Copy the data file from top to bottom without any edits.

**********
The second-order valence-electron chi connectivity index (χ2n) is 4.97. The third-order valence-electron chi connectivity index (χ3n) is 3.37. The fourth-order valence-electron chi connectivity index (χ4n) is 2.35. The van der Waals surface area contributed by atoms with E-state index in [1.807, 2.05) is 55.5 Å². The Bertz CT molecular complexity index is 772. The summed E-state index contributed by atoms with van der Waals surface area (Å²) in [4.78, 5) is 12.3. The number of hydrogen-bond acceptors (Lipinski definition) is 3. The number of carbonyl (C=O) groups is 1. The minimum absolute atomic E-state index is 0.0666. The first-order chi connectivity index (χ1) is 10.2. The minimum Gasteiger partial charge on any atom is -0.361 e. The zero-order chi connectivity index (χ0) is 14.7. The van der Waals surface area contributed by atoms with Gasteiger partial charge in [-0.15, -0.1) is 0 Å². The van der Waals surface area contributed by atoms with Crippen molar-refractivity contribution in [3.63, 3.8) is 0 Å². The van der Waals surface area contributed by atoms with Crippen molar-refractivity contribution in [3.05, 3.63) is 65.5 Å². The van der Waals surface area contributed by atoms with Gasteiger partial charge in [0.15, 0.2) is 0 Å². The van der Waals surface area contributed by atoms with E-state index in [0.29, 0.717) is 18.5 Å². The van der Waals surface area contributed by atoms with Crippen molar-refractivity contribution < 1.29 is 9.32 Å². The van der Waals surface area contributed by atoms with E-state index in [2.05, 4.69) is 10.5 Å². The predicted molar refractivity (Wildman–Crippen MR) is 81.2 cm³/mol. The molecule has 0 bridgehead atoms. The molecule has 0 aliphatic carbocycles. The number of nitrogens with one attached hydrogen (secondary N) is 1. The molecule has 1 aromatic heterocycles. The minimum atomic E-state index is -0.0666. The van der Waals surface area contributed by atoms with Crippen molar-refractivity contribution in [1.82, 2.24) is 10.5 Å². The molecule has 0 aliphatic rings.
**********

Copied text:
The second-order valence-electron chi connectivity index (χ2n) is 4.97. The third-order valence-electron chi connectivity index (χ3n) is 3.37. The fourth-order valence-electron chi connectivity index (χ4n) is 2.35. The van der Waals surface area contributed by atoms with E-state index in [1.807, 2.05) is 55.5 Å². The Bertz CT molecular complexity index is 772. The summed E-state index contributed by atoms with van der Waals surface area (Å²) in [4.78, 5) is 12.3. The number of hydrogen-bond acceptors (Lipinski definition) is 3. The number of carbonyl (C=O) groups is 1. The minimum absolute atomic E-state index is 0.0666. The first-order chi connectivity index (χ1) is 10.2. The minimum Gasteiger partial charge on any atom is -0.361 e. The zero-order chi connectivity index (χ0) is 14.7. The van der Waals surface area contributed by atoms with Gasteiger partial charge in [-0.15, -0.1) is 0 Å². The van der Waals surface area contributed by atoms with Crippen molar-refractivity contribution in [3.63, 3.8) is 0 Å². The van der Waals surface area contributed by atoms with Crippen molar-refractivity contribution in [3.05, 3.63) is 65.5 Å². The van der Waals surface area contributed by atoms with Gasteiger partial charge in [0.15, 0.2) is 0 Å². The van der Waals surface area contributed by atoms with E-state index in [0.29, 0.717) is 18.5 Å². The van der Waals surface area contributed by atoms with Crippen molar-refractivity contribution < 1.29 is 9.32 Å². The van der Waals surface area contributed by atoms with E-state index in [2.05, 4.69) is 10.5 Å². The predicted molar refractivity (Wildman–Crippen MR) is 81.2 cm³/mol. The molecule has 0 bridgehead atoms. The molecule has 0 aliphatic carbocycles. The number of nitrogens with one attached hydrogen (secondary N) is 1. The molecule has 1 aromatic heterocycles. The minimum atomic E-state index is -0.0666. The van der Waals surface area contributed by atoms with Crippen molar-refractivity contribution in [1.82, 2.24) is 10.5 Å². The molecule has 0 aliphatic rings.